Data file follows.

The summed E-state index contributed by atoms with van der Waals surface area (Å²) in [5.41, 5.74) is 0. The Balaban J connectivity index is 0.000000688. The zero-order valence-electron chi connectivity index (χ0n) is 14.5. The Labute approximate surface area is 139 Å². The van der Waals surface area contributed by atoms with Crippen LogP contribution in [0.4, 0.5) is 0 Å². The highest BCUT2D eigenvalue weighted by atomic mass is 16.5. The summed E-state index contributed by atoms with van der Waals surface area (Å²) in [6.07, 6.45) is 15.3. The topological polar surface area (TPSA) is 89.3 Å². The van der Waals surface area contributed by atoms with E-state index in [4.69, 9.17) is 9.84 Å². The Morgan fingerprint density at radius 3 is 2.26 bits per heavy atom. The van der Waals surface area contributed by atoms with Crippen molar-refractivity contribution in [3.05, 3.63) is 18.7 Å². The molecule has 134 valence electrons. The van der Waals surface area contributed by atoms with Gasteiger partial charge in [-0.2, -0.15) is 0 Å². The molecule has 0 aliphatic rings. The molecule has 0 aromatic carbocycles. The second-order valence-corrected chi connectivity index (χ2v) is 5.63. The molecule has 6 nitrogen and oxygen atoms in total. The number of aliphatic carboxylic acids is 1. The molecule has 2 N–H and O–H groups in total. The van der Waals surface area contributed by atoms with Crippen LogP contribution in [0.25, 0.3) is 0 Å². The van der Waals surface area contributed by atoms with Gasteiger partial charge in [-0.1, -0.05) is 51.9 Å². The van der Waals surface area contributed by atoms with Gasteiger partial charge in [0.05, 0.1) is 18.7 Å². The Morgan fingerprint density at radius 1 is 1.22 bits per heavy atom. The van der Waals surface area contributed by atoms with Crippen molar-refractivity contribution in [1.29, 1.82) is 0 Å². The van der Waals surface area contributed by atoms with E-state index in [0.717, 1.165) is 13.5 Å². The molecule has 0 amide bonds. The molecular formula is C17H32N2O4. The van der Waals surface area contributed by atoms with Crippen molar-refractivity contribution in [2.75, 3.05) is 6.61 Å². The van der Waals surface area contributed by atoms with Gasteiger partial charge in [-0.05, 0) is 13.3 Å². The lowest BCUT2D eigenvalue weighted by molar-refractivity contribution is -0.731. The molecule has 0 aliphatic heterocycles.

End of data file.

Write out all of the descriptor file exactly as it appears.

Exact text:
The summed E-state index contributed by atoms with van der Waals surface area (Å²) in [5.41, 5.74) is 0. The Balaban J connectivity index is 0.000000688. The zero-order valence-electron chi connectivity index (χ0n) is 14.5. The Labute approximate surface area is 139 Å². The van der Waals surface area contributed by atoms with Crippen LogP contribution in [0.4, 0.5) is 0 Å². The highest BCUT2D eigenvalue weighted by atomic mass is 16.5. The summed E-state index contributed by atoms with van der Waals surface area (Å²) in [6.07, 6.45) is 15.3. The topological polar surface area (TPSA) is 89.3 Å². The van der Waals surface area contributed by atoms with E-state index in [4.69, 9.17) is 9.84 Å². The Morgan fingerprint density at radius 3 is 2.26 bits per heavy atom. The van der Waals surface area contributed by atoms with Crippen molar-refractivity contribution in [3.05, 3.63) is 18.7 Å². The molecule has 134 valence electrons. The van der Waals surface area contributed by atoms with Gasteiger partial charge in [-0.2, -0.15) is 0 Å². The molecule has 0 aliphatic rings. The molecule has 0 aromatic carbocycles. The second-order valence-corrected chi connectivity index (χ2v) is 5.63. The molecule has 6 nitrogen and oxygen atoms in total. The number of aliphatic carboxylic acids is 1. The molecule has 2 N–H and O–H groups in total. The van der Waals surface area contributed by atoms with Crippen LogP contribution in [0.25, 0.3) is 0 Å². The van der Waals surface area contributed by atoms with Gasteiger partial charge in [-0.1, -0.05) is 51.9 Å². The van der Waals surface area contributed by atoms with Gasteiger partial charge in [0.05, 0.1) is 18.7 Å². The Morgan fingerprint density at radius 1 is 1.22 bits per heavy atom. The van der Waals surface area contributed by atoms with Crippen molar-refractivity contribution in [1.29, 1.82) is 0 Å². The van der Waals surface area contributed by atoms with E-state index in [0.717, 1.165) is 13.5 Å². The molecule has 0 amide bonds. The molecular formula is C17H32N2O4. The van der Waals surface area contributed by atoms with Crippen molar-refractivity contribution in [2.75, 3.05) is 6.61 Å². The van der Waals surface area contributed by atoms with Gasteiger partial charge in [-0.05, 0) is 13.3 Å². The lowest BCUT2D eigenvalue weighted by molar-refractivity contribution is -0.731. The molecule has 0 aliphatic heterocycles.